Congratulations to Dr Rubina Aktar for successfully passing her exams to become a fully fledged PhD. Her project, examining TNX and gut function has delivered exciting results for management of patients with joint hypermobility and gut symptoms.

The project successfully secured funding from Bowel & Cancer Research in its November 2013 funding round to continue the programme of work that was undertaken during the proof-of-principal funding. In 2015 the Henry Smith Charity agreed to support the work, funding further investigation into the role of TNX and bowel dysfunction in Ehlers Danlos Syndrome.

In 2016 Ruby successfully passed her PhD and is detailing novel findings from the project in a manscript for the scientific journal GUT. Her main and novel findings were that Tenascin X is found around gut neuronal structures (relating to neurons) and a loss of the Tenascin X gene results in disordered function of the stomach as well as the colon. Patients without Tenascin X, experience symptoms such as increased reflux, abdominal pain and bloating.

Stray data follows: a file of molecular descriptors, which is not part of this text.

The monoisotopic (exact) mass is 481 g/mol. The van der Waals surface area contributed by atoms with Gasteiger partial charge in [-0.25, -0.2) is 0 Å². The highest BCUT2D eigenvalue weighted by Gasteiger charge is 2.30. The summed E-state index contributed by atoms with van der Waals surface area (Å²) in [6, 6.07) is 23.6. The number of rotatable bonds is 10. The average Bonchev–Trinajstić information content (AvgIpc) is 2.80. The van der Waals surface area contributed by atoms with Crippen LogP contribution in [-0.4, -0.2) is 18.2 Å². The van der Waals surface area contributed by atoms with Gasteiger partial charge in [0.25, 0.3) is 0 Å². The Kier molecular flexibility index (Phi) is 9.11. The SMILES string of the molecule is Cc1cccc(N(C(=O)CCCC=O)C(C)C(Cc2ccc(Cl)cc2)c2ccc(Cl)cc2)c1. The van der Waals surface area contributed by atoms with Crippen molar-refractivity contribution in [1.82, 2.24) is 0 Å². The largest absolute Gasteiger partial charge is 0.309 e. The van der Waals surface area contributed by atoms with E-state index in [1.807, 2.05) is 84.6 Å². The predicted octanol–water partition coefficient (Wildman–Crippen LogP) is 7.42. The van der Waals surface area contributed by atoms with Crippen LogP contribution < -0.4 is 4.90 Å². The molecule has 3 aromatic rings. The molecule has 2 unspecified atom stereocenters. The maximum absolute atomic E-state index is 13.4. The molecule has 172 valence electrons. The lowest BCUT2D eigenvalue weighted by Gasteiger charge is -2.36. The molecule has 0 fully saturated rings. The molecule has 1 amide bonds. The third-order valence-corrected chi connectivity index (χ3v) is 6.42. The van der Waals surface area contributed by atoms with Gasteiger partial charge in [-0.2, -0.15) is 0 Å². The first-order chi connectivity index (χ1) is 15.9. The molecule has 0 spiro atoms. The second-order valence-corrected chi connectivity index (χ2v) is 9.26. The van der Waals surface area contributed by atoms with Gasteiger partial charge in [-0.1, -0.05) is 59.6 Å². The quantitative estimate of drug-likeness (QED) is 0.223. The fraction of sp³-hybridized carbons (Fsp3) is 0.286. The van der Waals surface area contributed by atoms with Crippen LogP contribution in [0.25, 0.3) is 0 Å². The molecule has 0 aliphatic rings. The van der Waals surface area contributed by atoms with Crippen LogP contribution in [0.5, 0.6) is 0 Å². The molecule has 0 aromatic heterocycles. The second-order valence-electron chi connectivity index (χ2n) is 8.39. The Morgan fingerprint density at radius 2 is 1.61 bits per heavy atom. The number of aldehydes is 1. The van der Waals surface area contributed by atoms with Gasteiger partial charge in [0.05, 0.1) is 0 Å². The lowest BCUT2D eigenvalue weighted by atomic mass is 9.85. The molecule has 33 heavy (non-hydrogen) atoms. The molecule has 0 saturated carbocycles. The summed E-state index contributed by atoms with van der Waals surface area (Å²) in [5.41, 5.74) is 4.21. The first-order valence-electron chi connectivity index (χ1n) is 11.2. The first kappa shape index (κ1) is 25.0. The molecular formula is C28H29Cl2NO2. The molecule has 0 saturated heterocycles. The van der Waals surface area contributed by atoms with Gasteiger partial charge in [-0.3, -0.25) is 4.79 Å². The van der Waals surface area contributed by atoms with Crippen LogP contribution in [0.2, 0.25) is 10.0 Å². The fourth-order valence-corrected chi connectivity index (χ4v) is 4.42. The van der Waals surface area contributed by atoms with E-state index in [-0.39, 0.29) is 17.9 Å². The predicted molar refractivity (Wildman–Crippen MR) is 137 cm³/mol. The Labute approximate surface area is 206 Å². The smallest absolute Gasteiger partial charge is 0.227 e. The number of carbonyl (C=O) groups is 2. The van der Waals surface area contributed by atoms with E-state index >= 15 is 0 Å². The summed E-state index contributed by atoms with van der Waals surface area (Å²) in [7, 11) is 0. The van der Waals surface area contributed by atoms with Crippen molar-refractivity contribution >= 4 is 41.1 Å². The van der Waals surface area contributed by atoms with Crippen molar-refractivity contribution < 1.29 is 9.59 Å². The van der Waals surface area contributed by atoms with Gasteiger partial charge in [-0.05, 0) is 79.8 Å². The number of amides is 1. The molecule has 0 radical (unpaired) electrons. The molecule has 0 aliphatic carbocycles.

Therefore the research has concluded that Tenascin X is important in gut function and could provide a useful target for the development of future therapies. This is particularly significant for people with joint hypermobility where TNX is related to this hypermobility. For now, patients with TNX deficiency can be better identified and their treatment better managed.

An MRC/Wellcome post doctoral fellowship application is now being prepared to enable Dr Aktar to continue these studies, and we wish the team well with this.